In modern aeroplanes, the elevators are fitted at the back. To roll the aircraft, WilburWright had a great idea: wing warping. It was clear that by twisting the wing along its length at one end, the angle of attack would be positive and the other end, it would be negative. This would obviously create a lift differential and the aeroplane would roll. To understand how the Wright brothers practically achieved the wing warping, let’s have a look at this animation. The pilot controls a cradle, using his hip, which in turn controls two separate cables attached to it. The cable movement makes the wing warp through a clever mechanism. This is a brilliant mechanism. We need a separate, dedicated video to understand the details of it. In modern aircraft, ailerons are used to generate the lift differential. However, when the Wright brothers tried to roll the aircraft using wing warping, the result was disastrous. They noticed that along with the rolling, the aeroplane took an unintended turn as shown.

They called it a “steering reversal problem.” This phenomenon is now called, “adverse yaw.” The physics behind the adverse yaw is now well understood. The airflow above the high angle wing region produces high drag. On the other tip, the drag force is low. The difference in the drag force makes the aeroplane yaw as shown. The Wright brothers overcame this issue with the help of a rudder arrangement. If the aircraft was yawing in this way, they turn the rudder as shown, in such a way that the torque produced by the rudder would exactly cancel the adverse yaw torque.

Here the Wright brothers made another smart move. Since the rudder had to be operated whenever there was wing warping, they connected the rudder and wing warping controls together. Both these motions were simultaneously operated from hip control. By using these controls effectively, the Wright brothers were able to give the aircraft the stability needed. Pitch the aircraft to climb up or climb down, and make a smooth turn by banking the aircraft. Now back to the interesting question posed in the middle of the video. Why did the Wright brothers use the opposite direction of rotation for the blades? This was to cancel the gyroscope effect of a rotating wheel. Any rotating object has angular momentum.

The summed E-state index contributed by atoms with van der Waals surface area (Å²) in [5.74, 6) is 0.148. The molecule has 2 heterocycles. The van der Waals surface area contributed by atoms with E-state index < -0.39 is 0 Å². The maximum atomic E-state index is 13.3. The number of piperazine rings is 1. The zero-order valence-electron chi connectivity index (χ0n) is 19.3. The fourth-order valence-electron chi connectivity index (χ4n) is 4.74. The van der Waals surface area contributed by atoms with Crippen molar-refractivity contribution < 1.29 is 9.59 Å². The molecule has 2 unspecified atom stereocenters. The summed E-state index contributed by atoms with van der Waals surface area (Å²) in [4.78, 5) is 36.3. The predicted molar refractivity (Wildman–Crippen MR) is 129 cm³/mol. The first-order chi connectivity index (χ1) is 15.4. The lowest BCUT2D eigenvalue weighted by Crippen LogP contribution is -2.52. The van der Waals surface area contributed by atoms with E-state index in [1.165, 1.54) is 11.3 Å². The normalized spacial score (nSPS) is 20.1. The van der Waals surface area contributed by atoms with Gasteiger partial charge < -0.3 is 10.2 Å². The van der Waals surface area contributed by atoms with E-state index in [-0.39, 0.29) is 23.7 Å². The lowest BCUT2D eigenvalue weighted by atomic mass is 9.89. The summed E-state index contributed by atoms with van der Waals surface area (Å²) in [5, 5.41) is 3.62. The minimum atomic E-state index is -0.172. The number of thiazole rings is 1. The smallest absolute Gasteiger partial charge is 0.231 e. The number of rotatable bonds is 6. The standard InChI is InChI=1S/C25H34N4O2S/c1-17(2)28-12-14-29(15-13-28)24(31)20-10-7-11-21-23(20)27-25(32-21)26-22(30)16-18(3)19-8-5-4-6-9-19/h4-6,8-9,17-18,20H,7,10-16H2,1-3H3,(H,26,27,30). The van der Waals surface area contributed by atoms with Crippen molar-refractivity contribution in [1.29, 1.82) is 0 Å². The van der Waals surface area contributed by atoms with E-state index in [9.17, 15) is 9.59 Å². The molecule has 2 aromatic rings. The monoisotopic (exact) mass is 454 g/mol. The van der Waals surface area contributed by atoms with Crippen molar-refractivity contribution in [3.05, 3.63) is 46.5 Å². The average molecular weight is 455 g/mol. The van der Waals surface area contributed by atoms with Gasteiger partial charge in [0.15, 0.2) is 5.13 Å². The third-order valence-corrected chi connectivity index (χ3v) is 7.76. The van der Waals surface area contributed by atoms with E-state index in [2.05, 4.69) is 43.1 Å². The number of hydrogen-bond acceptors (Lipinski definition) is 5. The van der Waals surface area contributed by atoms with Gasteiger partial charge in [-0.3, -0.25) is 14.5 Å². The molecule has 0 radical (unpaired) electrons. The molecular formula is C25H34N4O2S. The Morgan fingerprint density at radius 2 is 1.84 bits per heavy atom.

Assume the Wright brothers designed the aircraft with the blade spinning in the same direction. Now the pilot decides to pitch the aircraft by lowering the elevator. The lowering of the elevators would obviously produce torque as shown. However, the aeroplane would not pitch upwards as expected due to the angular momentum of the blades. Instead, it would take an unexpected side turn as shown. This unexpected phenomenon is known as gyroscopic precession. Gyroscopic precession conforms perfectly with Newton’s Second Law of Motion. You can see that the direction of change in angular momentum is the same as that of the torque applied. The only way to overcome such unexpected behaviour is by eliminating the very cause of it: the angular momentum of the spinning blades. That is exactly what the Wright brothers did with two blades spinning in opposite directions. It is astonishing to discover that the Wright brothers thought about such detailed engineering points, despite their limited formal education. Did you notice that the pilot’s position was not in the middle of the aircraft? Please support us by clicking the help button if you are astonished by the marvellous engineering feats that the Wright brothers accomplished. Also, let us know in the comments box why you think the Wright brothers decided to position the pilot slightly off-centre. Thank you.